Datakommunikation & infrastruktur för forskning och utbildning

Why packet lossage kills speed

It is a well-known fact that packet lossage causes a huge impact on transmissions over long-distance links when using standard TCP. The reason for that is however not as well known, mostly because finding information about this specific problem is not necessarily simple and may be difficult to read.

This document is a description of what happens when packets are lost on a high-speed long-distance link (large TCP windows) where in some place in the network there will be a limit in speed, for example if the end-to-end speed is 1 Gbit/sec, but some link between the endpoints have less than this bandwidth available (say, only 900 Mbit/sec).

The amount of data sent and not yet acknowledged is controlled by two variables; the receiver window size (rcv_wnd) and the congestion window (cwnd). There is also a third important variable, the slow-start threshold (ssthresh) whish is used to tell the system whether slow-start or congestion avoidance should be used.

When a TCP transmission starts and the transmission speed ramps up (see Problems with bursts) the connection will end up with multiple packets being lost, and because of the large amount of packets sent out on the net (due to the large window size) there will be lots of duplicate ACKs returned. When dupacks starts to come back to the sender it will lower ssthresh and also retransmit the missing packet. Because of the large count of outstanding packets, many dupacks will be received, which will in turn increase cwnd and both retransmit the missing segment (Fast Retransmit) and inject new packets into the network (per Congestion Avoidance).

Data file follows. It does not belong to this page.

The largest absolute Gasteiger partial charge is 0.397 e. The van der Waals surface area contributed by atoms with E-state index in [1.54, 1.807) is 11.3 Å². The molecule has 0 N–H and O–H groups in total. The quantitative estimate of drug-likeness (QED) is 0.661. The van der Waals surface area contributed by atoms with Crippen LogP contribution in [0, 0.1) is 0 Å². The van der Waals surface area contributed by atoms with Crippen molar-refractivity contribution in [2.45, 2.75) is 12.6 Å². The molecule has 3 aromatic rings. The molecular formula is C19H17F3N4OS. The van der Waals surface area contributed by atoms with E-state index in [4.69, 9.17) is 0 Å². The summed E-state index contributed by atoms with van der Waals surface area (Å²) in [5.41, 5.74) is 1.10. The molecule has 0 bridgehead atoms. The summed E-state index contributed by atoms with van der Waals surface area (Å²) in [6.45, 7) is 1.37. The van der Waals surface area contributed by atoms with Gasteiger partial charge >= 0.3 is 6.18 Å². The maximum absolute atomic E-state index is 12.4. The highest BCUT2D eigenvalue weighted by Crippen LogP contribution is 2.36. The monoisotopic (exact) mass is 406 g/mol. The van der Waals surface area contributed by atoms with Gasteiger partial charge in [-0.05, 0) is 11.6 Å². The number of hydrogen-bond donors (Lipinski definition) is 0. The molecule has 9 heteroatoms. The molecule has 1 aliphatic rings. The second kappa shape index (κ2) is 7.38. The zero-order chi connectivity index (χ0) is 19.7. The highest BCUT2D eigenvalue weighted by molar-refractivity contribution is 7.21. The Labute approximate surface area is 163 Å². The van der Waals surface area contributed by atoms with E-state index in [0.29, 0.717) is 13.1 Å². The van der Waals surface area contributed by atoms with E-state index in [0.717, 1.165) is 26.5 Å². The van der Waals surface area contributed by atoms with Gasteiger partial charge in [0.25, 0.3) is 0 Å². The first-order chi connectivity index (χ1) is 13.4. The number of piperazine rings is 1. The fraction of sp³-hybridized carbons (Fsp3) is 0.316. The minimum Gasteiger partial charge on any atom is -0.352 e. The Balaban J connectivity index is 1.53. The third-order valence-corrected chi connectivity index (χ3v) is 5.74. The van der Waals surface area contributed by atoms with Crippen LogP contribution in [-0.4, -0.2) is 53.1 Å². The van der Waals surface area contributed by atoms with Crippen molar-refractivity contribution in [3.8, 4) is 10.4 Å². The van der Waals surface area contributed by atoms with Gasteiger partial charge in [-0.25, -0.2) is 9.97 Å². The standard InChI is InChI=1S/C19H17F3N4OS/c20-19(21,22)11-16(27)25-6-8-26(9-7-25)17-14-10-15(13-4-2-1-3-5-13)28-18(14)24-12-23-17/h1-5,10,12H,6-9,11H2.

After a while more packets can't be sent (cwnd is full) and the retransmitted segments cannot cause three duplicate acks (which is needed for Fast Retransmit). This will generate a timeout, which will set cwnd to 1 segment.

After the timeout, the next missing segment will be retransmitted and because the receiver window has lots of "holes" in it some count of dupacks will be generated again. This will set ssthresh to a really low value and in fact the congestion avoidance algorithm will control how packets are injected into the network from now on.

Because of the small ssthresh value the sender will not do slow-start (which has an exponential backoff) but congestion avoidance, which have an additive increase of cwnd. The increase in cwnd is calculated as

cwnd = cwnd + (segsz*segsz/cwnd)

which, in our example with 200 ms RTT, would give an increase of cwnd with about 4 kbyte/s, which means that it from this point it would take about 1.5 hour(!) to reach full speed.

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